Now deploy your BookInfo application with the following command:

$ kubectl apply -f
service/details created
serviceaccount/bookinfo-details created
deployment.apps/details-v1 created
service/ratings created
serviceaccount/bookinfo-ratings created
deployment.apps/ratings-v1 created
service/reviews created
serviceaccount/bookinfo-reviews created
deployment.apps/reviews-v1 created
deployment.apps/reviews-v2 created
deployment.apps/reviews-v3 created
service/productpage created
serviceaccount/bookinfo-productpage created
deployment.apps/productpage-v1 created

Let’s double-check our Services and Pods to make sure that we have it all set up correctly:

$ kubectl get services
NAME          TYPE        CLUSTER-IP       EXTERNAL-IP   PORT(S)    AGE
details       ClusterIP    <none>        9080/TCP   29s
kubernetes    ClusterIP        <none>        443/TCP    29h
productpage   ClusterIP      <none>        9080/TCP   28s
ratings       ClusterIP     <none>        9080/TCP   28s
reviews       ClusterIP   <none>        9080/TCP   28s

You should see four new services: details, productpage, ratings, and reviews. None of them have an external IP so we will use the Kong gateway to expose the necessary services. And to check pods, run the following command:

$ kubectl get pods
NAME                              READY   STATUS    RESTARTS   AGE
details-v1-c5b5f496d-9wm29        2/2     Running   0          101s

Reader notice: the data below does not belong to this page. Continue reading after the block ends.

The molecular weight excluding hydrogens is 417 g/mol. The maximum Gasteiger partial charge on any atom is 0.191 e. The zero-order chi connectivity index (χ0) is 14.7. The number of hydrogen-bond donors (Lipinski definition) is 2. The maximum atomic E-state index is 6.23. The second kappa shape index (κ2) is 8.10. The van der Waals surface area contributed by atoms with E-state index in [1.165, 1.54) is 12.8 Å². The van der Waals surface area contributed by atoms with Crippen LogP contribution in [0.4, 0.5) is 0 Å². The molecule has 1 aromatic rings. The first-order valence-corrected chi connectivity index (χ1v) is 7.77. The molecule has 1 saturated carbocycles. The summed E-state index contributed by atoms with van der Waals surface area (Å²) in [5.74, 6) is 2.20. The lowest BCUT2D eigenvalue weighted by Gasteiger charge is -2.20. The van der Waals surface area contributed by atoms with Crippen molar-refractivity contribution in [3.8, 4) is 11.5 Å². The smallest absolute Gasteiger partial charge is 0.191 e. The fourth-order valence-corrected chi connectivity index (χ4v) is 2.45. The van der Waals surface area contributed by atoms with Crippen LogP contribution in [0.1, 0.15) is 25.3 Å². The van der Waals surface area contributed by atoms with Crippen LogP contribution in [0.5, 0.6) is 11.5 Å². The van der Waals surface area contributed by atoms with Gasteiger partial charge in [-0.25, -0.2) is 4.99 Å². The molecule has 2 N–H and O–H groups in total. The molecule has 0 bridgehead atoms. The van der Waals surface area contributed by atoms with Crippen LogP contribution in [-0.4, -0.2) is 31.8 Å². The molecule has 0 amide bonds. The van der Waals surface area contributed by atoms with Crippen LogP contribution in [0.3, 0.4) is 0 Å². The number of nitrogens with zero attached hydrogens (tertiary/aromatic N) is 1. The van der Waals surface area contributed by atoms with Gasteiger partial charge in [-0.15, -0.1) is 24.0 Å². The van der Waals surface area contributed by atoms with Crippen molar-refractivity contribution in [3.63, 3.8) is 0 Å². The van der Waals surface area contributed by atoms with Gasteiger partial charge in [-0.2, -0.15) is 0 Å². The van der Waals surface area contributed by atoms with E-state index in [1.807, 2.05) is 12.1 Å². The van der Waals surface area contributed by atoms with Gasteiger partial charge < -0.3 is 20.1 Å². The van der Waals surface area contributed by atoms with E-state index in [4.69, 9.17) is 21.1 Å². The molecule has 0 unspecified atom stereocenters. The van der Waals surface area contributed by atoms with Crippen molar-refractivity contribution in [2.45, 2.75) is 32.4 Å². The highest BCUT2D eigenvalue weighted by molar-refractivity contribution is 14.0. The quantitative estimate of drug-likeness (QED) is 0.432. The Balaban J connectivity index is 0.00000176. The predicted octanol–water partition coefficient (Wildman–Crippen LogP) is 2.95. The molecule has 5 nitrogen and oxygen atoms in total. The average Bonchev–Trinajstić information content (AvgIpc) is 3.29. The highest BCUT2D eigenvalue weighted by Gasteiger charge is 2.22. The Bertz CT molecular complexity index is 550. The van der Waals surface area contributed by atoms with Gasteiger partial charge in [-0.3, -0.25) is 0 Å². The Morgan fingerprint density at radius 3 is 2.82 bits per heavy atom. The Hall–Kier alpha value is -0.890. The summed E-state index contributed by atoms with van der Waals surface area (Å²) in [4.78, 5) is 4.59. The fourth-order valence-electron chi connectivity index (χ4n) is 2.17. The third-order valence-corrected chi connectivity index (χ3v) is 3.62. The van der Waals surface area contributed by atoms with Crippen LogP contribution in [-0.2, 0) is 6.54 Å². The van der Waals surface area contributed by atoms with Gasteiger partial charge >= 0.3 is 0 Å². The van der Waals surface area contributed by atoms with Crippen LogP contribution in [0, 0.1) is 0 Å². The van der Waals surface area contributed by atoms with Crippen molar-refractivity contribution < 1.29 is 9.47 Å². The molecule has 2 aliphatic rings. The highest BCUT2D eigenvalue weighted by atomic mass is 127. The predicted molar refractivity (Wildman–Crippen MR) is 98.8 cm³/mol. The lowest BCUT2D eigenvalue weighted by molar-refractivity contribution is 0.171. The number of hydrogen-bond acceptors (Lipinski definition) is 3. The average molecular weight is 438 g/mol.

productpage-v1-7d6cfb7dfd-5mc96   2/2     Running   0          100s
ratings-v1-f745cf57b-hmkwf        2/2     Running   0          101s
reviews-v1-85c474d9b8-kqcpt       2/2     Running   0          101s
reviews-v2-ccffdd984-9jnsj        2/2     Running   0          101s
reviews-v3-98dc67b68-nzw97        2/2     Running   0          101s

This command outputs useful data, so let’s take a second to understand it. If you examine the READY column, each pod has two containers running: the service and an Envoy sidecar injected alongside it. Another thing to highlight is that there are three review pods but only 1 review service. The Envoy sidecar will load balance the traffic to three different review pods that contain different versions, giving us the ability to A/B test our changes. We have one step before we can access the deployed application. We need to add an additional annotation to the productpage service. To do so, run:

$ kubectl annotate service productpage
service/productpage annotated

Both the API gateway (Kong) and the service mesh (Istio) can handle the load-balancing. Without the additional "true" annotation, Kong will try to load-balance by selecting its own endpoint/target from the productpage service. This causes Envoy to receive that pod’s IP as the upstream local address, instead of the service’s cluster IP. But we want the service's cluster IP so that Envoy can properly load balance.

With that added, you should now be able to access your product page!

$ kubectl exec -it $(kubectl get pod -l app=ratings -o jsonpath='{.items[0]}') -c ratings -- curl productpage:9080/productpage | grep -o "<title>.*</title>"
<title>Simple Bookstore App</title>

2. Kong Kubernetes Ingress Controller Without Database